Active in Korea, Japan, and France since the 1960s, Lee Ufan has been creating a visual, conceptual, and theoretical terrain that has radically expanded the possibilities for Post-Minimalist painting and sculpture. Lee's innovative body of work revolves around the notion of encounter—seeing the bare existence of what is actually before us and focusing on "the world as it is."
Born in Korea in 1936, Lee studied painting at the College of Fine Arts at Seoul National University and philosophy at Nihon University in Tokyo. He rose to prominence in the late 1960s as the leading theorist and practitioner of Mono-ha (School of Things), a Japanese art movement that developed from the collapse of colonial world orders, antiauthoritarian protests, and the rise of modernity critiques. Lee's sculptures, presenting dispersed arrangements of stones together with industrial materials like steel plates, rubber sheets, and glass panes, recast the discrete object as a network of relations based on parity between the viewer, materials, and site. Lee was also a pivotal figure in the Korean tansaekhwa (monochrome painting) school, which offered a fresh approach to minimalist abstraction by presenting repetitive gestural marks as bodily records of time's perpetual passage. Lee has coupled his artistic practice with a prodigious body of critical and philosophical writings.
For Lee, restraint in creating art—even letting what has been created disappear—shifts the status of his works from that of material objects to fleeting lived experiences, and his nonproduction emerges as a nuanced critique of the Western societal prevalence of surplus and overproduction. Relatum, the title of all Lee's sculptures, is a philosophical term denoting things or events between which a relation exists. This radical approach to the artwork, not as an object but as a network of relationships, shifts artistic experience to an act of encounter, an occasion that unfolds around the viewer in a particular time and space. Since his early Mono-ha period, Lee has restricted his choice of materials to steel plates and stones, focusing on their precise conceptual and spatial juxtaposition. The steel plate—hard, heavy, solid—is used to build things in the modern world; the stone, in its natural, as-is state, "belongs to an unknown world," as the artist puts it, beyond the self and outside modernity, evoking the Other or "externality."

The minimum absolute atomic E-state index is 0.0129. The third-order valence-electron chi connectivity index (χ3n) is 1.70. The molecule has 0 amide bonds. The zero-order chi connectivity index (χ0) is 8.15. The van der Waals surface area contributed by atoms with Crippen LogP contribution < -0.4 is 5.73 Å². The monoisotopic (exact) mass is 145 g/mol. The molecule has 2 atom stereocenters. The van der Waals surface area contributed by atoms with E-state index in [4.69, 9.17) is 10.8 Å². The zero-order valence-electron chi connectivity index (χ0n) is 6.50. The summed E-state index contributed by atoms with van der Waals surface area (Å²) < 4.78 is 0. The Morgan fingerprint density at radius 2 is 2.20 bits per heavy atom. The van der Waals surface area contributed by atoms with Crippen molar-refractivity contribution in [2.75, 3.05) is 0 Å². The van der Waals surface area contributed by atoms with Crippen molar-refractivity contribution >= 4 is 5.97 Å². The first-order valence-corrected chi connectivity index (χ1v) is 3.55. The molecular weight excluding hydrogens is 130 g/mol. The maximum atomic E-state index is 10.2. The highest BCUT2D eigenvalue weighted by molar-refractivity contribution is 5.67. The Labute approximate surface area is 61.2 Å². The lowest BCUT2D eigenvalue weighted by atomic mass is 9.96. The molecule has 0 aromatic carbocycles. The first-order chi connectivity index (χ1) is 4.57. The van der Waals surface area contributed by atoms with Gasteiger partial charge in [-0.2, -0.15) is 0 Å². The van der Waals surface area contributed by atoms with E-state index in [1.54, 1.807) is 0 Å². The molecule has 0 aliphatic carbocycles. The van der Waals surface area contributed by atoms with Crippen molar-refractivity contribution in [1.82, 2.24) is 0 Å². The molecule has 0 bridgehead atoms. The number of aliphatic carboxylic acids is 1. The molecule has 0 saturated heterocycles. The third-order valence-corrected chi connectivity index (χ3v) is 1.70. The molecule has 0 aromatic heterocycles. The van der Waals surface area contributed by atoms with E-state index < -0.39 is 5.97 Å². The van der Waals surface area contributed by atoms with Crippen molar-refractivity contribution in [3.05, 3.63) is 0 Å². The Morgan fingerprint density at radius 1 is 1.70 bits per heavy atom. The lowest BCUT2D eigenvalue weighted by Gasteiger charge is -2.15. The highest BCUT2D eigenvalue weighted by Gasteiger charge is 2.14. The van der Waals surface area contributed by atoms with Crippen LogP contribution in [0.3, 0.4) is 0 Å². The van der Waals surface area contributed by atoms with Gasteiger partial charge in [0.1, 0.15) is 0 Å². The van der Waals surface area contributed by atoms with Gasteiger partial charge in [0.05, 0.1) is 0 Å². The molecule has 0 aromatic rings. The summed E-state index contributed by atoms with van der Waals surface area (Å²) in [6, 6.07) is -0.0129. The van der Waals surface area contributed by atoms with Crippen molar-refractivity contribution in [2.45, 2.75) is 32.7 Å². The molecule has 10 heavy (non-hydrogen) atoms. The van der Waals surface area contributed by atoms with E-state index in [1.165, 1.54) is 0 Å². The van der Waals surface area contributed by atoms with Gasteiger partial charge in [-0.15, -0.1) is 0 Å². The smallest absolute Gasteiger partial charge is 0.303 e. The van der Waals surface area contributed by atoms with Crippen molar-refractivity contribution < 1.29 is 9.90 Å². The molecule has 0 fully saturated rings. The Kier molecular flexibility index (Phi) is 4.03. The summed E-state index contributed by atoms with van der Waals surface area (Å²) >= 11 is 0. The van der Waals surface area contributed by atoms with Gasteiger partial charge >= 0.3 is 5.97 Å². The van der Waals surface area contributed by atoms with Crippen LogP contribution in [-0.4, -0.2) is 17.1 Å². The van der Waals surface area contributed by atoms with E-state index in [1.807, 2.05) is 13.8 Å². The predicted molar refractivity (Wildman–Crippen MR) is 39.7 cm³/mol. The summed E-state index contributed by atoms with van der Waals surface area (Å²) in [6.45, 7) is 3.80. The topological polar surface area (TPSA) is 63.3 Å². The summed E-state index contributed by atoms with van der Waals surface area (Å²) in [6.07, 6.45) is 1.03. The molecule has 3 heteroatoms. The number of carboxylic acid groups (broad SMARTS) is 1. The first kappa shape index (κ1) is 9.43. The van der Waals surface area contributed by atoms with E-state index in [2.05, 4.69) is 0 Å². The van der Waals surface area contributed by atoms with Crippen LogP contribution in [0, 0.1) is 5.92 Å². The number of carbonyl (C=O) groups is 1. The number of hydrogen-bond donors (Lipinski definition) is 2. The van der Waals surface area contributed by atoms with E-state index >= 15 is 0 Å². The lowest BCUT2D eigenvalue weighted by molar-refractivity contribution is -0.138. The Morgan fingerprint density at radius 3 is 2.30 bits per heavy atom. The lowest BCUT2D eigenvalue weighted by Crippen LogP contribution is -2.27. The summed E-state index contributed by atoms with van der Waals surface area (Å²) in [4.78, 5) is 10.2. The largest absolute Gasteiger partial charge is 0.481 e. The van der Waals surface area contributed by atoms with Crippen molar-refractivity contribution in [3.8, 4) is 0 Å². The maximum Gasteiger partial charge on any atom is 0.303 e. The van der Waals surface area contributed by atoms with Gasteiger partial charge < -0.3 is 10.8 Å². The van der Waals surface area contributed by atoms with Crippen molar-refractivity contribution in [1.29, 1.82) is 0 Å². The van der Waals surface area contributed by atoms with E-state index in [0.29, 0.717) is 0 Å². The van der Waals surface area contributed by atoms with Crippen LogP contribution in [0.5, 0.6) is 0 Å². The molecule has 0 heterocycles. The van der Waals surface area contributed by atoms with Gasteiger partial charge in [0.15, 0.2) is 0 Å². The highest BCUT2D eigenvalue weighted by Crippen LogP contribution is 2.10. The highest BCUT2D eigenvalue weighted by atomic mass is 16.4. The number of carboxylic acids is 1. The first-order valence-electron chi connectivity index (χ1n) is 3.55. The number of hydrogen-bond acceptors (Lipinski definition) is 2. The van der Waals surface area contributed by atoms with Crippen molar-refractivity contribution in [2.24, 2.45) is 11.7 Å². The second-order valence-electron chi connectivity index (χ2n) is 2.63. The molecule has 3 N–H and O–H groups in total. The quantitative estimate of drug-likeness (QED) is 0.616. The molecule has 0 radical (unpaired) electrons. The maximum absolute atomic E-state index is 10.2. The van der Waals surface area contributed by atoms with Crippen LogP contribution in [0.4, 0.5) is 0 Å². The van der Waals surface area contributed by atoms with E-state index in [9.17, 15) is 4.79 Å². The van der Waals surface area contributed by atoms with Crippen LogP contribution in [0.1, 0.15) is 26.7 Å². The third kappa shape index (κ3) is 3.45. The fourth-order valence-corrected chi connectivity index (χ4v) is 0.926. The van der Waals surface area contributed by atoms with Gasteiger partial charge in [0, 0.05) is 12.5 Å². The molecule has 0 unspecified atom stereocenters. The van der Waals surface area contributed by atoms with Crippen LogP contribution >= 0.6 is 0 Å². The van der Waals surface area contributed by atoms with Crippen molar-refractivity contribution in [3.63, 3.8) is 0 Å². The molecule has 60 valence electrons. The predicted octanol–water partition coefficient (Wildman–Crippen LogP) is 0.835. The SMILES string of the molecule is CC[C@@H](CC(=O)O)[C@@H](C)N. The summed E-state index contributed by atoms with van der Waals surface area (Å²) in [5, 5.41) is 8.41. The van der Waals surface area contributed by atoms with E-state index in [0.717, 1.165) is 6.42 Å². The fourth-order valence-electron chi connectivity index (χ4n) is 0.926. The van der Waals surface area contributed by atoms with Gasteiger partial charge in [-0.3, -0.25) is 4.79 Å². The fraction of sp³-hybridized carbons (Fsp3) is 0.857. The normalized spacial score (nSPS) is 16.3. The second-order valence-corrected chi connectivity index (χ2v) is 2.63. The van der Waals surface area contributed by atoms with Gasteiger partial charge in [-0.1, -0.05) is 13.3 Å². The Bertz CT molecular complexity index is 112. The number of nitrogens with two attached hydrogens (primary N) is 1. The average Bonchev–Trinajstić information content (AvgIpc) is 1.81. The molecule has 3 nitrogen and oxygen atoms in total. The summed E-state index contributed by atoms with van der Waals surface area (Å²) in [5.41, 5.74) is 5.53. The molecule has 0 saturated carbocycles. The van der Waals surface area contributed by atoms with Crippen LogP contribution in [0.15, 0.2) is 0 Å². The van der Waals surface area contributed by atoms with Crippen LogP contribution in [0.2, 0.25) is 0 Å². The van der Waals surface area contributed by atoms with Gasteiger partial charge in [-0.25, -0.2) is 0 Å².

Relatum–dialogue (2002/11) presents two steel sheets laid on top of one another, slightly askew, and flanked by two large rocks suggesting a model of identity and difference. Lee approaches his sculptures with the same attention to resonant space, emptiness, and stillness that is seen in his paintings. The rocks become like brush marks placed in a dynamic interplay with the surrounding space, which is always in flux. Lee does not seek to create permanent monuments, but rather to open up spaces for engagement through minimal intervention in disciplined acts of selecting and arranging.